New county program will offer ARPA funds to organizations serving under-resourced communities

Washtenaw County has announced a new, strategic funding program that will use federal American Rescue Plan Act (ARPA) funds to strengthen local organizations that have not previously been able to contract with the county.

The program, called the Community Priority Fund, will assist communities that have been under-resourced and underserved, particularly the 48197 and 48198 ZIP codes, which have been among the hardest hit by the COVID-19 pandemic.

The new $8 million investment is part of the county’s most recent spending package under ARPA. It has two main goals: increasing equitable, community-informed allocations of ARPA funding; and increasing the capacities of smaller, newer, and grassroots organizations that have been providing services to the most socially vulnerable residents during the pandemic. 

"We want to help lesser legacy organizations, and support ecosystem development so that organizations that have not previously received funding, or who have not previously contracted for services with the county, will be able to do so in the future," says county Public Information Officer Crystal Campbell. "Both goals are equity-driven, but the second one will really make some systemic impact that will have long-standing positive consequences for the county." 

Campbell says county commissioners have been aware of the need to invest directly in the community since the county established its Racial Equity Office in 2018. 

"We have the data, we have the Opportunity Index, and we have lots of firsthand information from people and advocates who we have talked to about their experiences and what they need," Campbell says. "The challenges always involve the funding source and how do we operationalize. This money has provided a funding source and the opportunity we need."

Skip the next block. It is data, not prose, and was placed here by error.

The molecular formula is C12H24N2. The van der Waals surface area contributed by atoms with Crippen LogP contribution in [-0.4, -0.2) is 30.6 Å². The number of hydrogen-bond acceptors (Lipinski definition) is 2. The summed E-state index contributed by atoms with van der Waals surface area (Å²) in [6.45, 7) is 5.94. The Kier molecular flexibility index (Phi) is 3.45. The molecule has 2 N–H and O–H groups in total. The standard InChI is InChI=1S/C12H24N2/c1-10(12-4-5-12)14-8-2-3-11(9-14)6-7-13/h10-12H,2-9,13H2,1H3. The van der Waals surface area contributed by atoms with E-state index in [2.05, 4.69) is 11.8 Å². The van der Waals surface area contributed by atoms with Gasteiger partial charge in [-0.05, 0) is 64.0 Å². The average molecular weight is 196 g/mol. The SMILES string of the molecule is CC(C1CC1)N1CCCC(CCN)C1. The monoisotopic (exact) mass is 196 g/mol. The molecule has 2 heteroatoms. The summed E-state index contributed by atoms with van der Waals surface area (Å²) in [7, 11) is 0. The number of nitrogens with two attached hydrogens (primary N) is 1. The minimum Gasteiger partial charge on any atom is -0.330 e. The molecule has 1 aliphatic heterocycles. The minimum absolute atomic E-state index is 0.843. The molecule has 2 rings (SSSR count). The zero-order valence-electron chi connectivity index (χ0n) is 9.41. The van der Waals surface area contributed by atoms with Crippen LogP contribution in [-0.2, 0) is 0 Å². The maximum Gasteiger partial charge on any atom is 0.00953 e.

She adds that "any organization that even remotely thinks they are eligible should apply," and that priority will be given to organizations who have not previously been contracted with the county.

Applications for funding are available online through April 7. Projects must fall within one of five ARPA-eligible categories: Community Violence Interventions, Addressing Education Disparities, Expanding Early Childhood Education, Providing Direct Assistance to Households, and Addressing Housing and Homelessness. 

Those who are interested are also encouraged to attend a technical assistance session to learn more about the funding and the application process, and to raise any questions or concerns. For those who are unable to attend a session, all the questions and answers that have been submitted are made public on the fund's website. Session dates and other information are available here.

Campbell says the county is not holding any set expectations of what specific projects should look like or what the outcomes should be, other than being able to demonstrate the ability to make positive impacts in the county.

"Projects have to be good for the county and good for our residents," Campbell says. "We've got a wide breadth of opportunity with the Community Priority Fund and I think people are going to come up with some really creative ways to make an impact."

Jaishree Drepaul-Bruder is a freelance writer and editor currently based in Ann Arbor. She can be reached at
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